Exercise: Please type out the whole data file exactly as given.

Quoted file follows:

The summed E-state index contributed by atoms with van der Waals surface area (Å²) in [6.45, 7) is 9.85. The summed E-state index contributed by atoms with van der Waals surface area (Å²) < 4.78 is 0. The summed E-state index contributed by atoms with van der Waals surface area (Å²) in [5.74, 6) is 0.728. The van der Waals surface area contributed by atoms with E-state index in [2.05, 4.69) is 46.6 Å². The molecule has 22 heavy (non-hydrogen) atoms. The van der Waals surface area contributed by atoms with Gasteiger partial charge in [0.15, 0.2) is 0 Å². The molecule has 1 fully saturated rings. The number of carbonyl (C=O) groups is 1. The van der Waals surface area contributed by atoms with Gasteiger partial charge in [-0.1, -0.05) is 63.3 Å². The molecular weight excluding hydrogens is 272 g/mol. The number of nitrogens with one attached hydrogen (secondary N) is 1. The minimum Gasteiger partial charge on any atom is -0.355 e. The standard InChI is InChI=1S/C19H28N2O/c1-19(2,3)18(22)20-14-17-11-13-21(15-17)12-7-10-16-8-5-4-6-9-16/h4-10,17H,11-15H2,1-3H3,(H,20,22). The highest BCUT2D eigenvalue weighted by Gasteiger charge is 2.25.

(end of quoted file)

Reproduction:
The summed E-state index contributed by atoms with van der Waals surface area (Å²) in [6.45, 7) is 9.85. The summed E-state index contributed by atoms with van der Waals surface area (Å²) < 4.78 is 0. The summed E-state index contributed by atoms with van der Waals surface area (Å²) in [5.74, 6) is 0.728. The van der Waals surface area contributed by atoms with E-state index in [2.05, 4.69) is 46.6 Å². The molecule has 22 heavy (non-hydrogen) atoms. The van der Waals surface area contributed by atoms with Gasteiger partial charge in [0.15, 0.2) is 0 Å². The molecule has 1 fully saturated rings. The number of carbonyl (C=O) groups is 1. The van der Waals surface area contributed by atoms with Gasteiger partial charge in [-0.1, -0.05) is 63.3 Å². The molecular weight excluding hydrogens is 272 g/mol. The number of nitrogens with one attached hydrogen (secondary N) is 1. The minimum Gasteiger partial charge on any atom is -0.355 e. The standard InChI is InChI=1S/C19H28N2O/c1-19(2,3)18(22)20-14-17-11-13-21(15-17)12-7-10-16-8-5-4-6-9-16/h4-10,17H,11-15H2,1-3H3,(H,20,22). The highest BCUT2D eigenvalue weighted by Gasteiger charge is 2.25.